Saturday, December 24, 2005

One Way HPL Created Stories

I suspect that HPL had so little paper, he had to edit his stories in his head, and used his correspondents letters, too. He writes of his mundane circumstances in his pedantic, scientific way. He makes lists, takes inventory, always on the lookout for Georgian architecture or dark forbodings. He might be in the midst of reciting a list of some such and then - boom - he kicks into Lovecraft mode and spins a horrific passage. Very neat.

Darkness and "down deep under there" are constant companions. Later, I will blog some notes that a former correspondent and I worked on together. We took some of HPL's stories and counted his word uses and how consistently "she/her" was absent and how frequently "dark/black, under/below/beneath" semiotics were present.

But today, here is an extract of a letter to Aunt Lillian from November 6, 1924.

"..looking north ... the ancient churchyard with crumbling brownstone slabs (instead of slate in N.E.) dating back to the sixteen-hundreds, long before the present edifice was built. Here sleep the fathers - their stones of varying workmanship, their names variously spelt {sic}. Crane, Craine, Hetfield, Hatfield, ... & so on. In the rear are willow trees & grassy banks & impressive tombs. ... He goes on inventorying the scenery, and thinking, always thinking ... And what a river! Down to its sloping banks of grass & moss stretch the yards of the most ancient houses, gay with tangles of old-fashioned gardens, & grim with the great snakelike willows that bend out from the shore & lean far over the tranquil stream. Sime or Dore would revel in the sight - as did I in my humbler & unproductive fashion. ... colonial gables brood on every corner ... one now returns down the hill ... past the antediluvian chimneys by the river ... past many archaic rooftree ... past the old bridge ... at the foot of the street ... stands the ancient Hatfield house (1667) peaked & gabled ... a terrible old house - a hellish place where night-black deeds must have been done ... with blackish unpainted surface ... suffocatingly empowered in a tagle of ivy so dense that one cannot but imagine it accursed and corpse fed. .. its image ...causing me to write a new horror story with its scene in Providence & with ... the Babbitt house as its basis. "The Shunned House" ... I finished it last Sunday night."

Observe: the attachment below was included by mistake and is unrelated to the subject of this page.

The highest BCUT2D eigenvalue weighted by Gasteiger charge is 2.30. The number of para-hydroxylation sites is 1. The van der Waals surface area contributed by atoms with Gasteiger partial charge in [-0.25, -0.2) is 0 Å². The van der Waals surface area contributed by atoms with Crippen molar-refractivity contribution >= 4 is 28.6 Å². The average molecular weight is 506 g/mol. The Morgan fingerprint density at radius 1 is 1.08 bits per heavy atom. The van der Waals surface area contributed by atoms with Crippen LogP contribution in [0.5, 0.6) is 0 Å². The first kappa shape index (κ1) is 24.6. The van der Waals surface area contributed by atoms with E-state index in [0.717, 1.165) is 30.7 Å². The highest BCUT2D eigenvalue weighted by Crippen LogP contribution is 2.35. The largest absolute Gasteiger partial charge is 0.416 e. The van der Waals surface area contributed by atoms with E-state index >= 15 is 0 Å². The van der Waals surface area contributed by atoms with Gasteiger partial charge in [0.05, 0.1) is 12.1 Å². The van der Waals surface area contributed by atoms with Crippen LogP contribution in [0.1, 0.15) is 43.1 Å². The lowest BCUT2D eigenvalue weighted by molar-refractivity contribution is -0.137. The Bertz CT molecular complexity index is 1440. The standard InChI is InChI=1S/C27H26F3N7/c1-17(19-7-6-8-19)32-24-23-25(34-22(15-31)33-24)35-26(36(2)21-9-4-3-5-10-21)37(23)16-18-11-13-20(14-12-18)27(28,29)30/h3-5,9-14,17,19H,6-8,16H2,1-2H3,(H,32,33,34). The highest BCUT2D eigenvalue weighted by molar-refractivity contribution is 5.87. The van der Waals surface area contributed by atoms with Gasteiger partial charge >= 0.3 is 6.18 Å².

It's fascinating to see the several repeated images of snakes, corpses, darkness, weirdness - and always old. Where Thoreau would have seen a wonderful quiet scene on a long woodsy walk, or a jazz-ager might have seen a blight and relic to be torn down to make a U.S. highway for his sports car, HPL saw a weird tale.

I think it is that mix of scientific and analytic - even impassionate - itemizing and looking through the world through rose-colored (blood colored?) glasses is interesting. Then he applies polysyllabic vocabulary and odd speliings, and voila! An HPL story emerges.

H. P. Lovecraft: Letters From New York, S.T. Joshi, p.81,82, [op.cit. below]

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